SEOUL, South Korea — North Korea said Tuesday it would begin dismantling its nuclear program only if the United States provides a light-water reactor for civilian power.
The demand could threaten a day-old agreement between North Korea and the five nations involved in nuclear disarmament talks.
“Without this physical guarantee of the (light-water reactor), our position is not to even dream of us giving up our nuclear deterrence,” the official KCNA news agency quoted a spokesman for the North Korean Foreign Ministry as saying.
In Tokyo, the Kyodo News agency quoted Japanese Foreign Minister Nobutaka Machimura as saying North Korea’s latest demand was unacceptable, The Associated Press reported.
But South Korea’s reaction was more muted, with a key minister saying the demand was to be expected and that it would not jeopardize Monday’s deal.
South Korean Unification Minister Chung Dong-young said on a radio program the North’s response to the agreement could be handled in diplomatic talks before a further round of negotiations, Reuters reports.
North Korea’s comments came a day after Pyongyang agreed to give up its entire nuclear program, including weapons — a landmark agreement that was announced in a joint statement from six-party nuclear arms talks in Beijing.
The joint statement said North Korea had “committed to abandoning all nuclear weapons and existing nuclear programs and returning at an early date” to the nuclear non-proliferation treaty and to abide by International Atomic Energy Agency safeguards.
The statement also said that North Korea stated that it has the the right to “peaceful uses of nuclear energy” and that the provision of a nuclear light-water reactor would be discussed at “an appropriate time.” (Full statement)
According to the KCNA report, that time is now. “It has yet to be seen how the U.S. will realize its promise, but if the U.S. continues to demand the giving up of our nuclear weapons prior to providing the (reactor), then nothing changes between the nuclear relationship between the U.S. and North Korea,” the North Korean Foreign Ministry spokesman said.
Speaking to reporters at the United Nations Monday, U.S. Secretary of State Condoleezza Rice said the light-water reactor issue was to be discussed “down the road” — not immediately.
“If you read the accompanying statements of several of the participants, you will see that there is a clarity about the need for North Korea to dismantle, get back into the (non-proliferation treaty), get IAEA safeguards and then discuss a light-water reactor. So I think this issue is some time in the future.”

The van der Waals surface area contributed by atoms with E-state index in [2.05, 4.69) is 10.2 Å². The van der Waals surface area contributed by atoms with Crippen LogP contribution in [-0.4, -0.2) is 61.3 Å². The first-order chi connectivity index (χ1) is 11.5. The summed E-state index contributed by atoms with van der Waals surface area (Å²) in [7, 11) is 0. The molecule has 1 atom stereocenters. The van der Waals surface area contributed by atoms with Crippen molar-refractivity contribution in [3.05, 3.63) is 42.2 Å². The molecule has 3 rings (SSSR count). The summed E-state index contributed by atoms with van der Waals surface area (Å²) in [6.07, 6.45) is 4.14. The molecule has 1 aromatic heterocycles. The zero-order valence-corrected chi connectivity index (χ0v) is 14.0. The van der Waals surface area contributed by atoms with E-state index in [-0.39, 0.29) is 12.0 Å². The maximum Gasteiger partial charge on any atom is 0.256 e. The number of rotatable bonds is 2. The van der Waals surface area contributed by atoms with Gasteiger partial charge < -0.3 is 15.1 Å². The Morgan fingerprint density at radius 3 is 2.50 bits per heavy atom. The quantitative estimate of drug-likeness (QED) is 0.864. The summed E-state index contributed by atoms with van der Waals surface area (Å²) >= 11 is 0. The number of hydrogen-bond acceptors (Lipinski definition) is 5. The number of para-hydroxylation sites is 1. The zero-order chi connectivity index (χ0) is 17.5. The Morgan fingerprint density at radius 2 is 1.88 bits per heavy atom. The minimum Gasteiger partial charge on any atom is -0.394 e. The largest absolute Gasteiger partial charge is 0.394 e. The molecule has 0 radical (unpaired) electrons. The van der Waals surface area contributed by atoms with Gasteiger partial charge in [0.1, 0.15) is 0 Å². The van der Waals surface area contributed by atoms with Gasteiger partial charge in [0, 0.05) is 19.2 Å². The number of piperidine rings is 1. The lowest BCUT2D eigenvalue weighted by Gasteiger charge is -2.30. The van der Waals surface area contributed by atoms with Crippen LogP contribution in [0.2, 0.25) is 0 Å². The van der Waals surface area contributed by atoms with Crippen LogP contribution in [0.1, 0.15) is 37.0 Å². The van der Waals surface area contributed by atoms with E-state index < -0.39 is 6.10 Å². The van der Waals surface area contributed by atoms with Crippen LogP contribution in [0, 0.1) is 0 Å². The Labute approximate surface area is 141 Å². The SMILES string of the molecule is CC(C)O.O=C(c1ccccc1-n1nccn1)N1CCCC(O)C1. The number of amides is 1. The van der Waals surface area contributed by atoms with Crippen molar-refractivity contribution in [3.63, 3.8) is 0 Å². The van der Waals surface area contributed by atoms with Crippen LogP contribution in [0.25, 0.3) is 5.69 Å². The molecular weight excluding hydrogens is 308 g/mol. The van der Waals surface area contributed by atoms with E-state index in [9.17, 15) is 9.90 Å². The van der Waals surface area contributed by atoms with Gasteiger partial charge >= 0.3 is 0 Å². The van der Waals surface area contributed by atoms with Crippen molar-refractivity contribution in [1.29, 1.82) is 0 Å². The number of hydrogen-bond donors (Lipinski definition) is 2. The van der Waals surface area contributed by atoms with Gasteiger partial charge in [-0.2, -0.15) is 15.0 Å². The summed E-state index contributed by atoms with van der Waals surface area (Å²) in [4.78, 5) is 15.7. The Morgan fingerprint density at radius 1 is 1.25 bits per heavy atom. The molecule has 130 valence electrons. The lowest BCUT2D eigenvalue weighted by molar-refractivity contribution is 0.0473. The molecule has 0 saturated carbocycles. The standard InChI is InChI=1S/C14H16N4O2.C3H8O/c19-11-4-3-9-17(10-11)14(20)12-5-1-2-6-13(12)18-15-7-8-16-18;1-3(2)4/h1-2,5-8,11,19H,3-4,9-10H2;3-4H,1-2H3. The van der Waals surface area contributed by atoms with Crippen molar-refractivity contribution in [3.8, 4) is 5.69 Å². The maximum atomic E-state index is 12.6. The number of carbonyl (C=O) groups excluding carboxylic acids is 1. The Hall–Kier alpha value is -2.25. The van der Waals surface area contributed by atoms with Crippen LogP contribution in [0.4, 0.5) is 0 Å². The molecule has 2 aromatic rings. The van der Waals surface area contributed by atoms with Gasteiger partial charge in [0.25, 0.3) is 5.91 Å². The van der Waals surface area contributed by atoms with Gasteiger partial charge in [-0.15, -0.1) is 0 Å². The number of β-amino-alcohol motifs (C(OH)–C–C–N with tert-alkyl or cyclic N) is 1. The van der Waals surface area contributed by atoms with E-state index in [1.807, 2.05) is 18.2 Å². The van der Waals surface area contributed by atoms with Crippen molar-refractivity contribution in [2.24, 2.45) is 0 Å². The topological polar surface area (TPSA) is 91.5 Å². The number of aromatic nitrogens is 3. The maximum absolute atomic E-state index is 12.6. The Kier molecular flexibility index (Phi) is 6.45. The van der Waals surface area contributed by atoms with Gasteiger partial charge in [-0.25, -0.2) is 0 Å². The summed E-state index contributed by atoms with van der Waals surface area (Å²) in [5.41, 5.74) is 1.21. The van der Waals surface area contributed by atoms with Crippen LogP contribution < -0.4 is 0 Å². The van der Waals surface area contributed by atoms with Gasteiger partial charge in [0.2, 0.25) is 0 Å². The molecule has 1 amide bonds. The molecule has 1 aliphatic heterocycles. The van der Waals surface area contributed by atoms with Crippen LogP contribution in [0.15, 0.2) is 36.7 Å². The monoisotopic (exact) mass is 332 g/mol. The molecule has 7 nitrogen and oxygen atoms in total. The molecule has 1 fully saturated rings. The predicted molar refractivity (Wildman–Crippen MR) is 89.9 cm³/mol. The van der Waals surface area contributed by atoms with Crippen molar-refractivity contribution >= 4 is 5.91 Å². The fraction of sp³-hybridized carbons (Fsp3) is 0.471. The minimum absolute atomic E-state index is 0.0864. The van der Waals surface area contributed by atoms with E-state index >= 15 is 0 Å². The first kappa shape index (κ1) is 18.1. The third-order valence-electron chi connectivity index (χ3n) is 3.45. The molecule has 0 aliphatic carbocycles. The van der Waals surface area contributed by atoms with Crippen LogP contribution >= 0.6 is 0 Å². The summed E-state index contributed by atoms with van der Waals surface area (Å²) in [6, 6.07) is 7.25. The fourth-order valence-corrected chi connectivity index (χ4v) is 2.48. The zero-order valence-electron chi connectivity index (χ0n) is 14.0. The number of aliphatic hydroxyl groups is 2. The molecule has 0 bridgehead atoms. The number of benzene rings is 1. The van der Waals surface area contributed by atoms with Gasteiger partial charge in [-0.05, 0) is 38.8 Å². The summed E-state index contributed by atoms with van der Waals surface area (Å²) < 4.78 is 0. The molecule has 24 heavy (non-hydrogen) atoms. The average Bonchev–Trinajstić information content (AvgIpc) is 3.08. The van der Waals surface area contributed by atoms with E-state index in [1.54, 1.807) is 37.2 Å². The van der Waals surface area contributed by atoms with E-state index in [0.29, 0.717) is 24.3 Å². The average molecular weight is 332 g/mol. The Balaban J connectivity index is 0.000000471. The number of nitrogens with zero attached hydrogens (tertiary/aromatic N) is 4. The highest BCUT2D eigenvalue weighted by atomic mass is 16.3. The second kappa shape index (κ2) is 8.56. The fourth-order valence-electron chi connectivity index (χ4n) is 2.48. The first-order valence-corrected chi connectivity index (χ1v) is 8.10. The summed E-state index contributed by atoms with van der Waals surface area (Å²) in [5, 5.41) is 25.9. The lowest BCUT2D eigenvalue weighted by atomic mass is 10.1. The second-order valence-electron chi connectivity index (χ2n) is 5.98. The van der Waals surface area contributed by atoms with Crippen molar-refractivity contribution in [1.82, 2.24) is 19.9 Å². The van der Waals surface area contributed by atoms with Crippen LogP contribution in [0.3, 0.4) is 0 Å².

She added, “When the North Koreans have dismantled their nuclear weapons and other nuclear programs verifiably and are indeed nuclear-free, when they are back in the (treaty), when they have gotten into IAEA safeguards, I suppose we can discuss anything.”
Earlier Monday, President Bush called North Korea’s decision to abandon its nuclear program “a positive step,” but asked “will all parties adhere to the agreement?”
“Five nations have spoken and said it is not in the world’s interests that North Korea have a nuclear weapon,” Bush said. “And now there’s a way forward. And part of the way forward is for the North Koreans to understand that we’re serious about this, and that we expect there to be a verifiable process.”
Monday’s announced agreement came on what was the seventh day of the fourth round of six-party talks. A fifth round of talks has been scheduled for November.
As part of the agreement, the United States, China, Japan, Russia and South Korea “stated their willingness” to provide energy assistance to North Korea, as well as promoting economic cooperation.
The World Food Program has said that North Korea is headed toward the worst humanitarian food crisis since the mid 1990s, when an estimated 1 million North Koreans died.
The World Food Program says 6.5 million North Koreans desperately need food aid. (U.N. to end food aid to N. Korea)
North Korea ordered U.N. nuclear inspectors out of the country nearly three years ago, and it has since said it has a nuclear weapon and continued to pursue more of the destructive weapons.
The United States, as well as the four other nations involved in the talks, has said the Korean peninsula must not have nuclear weapons.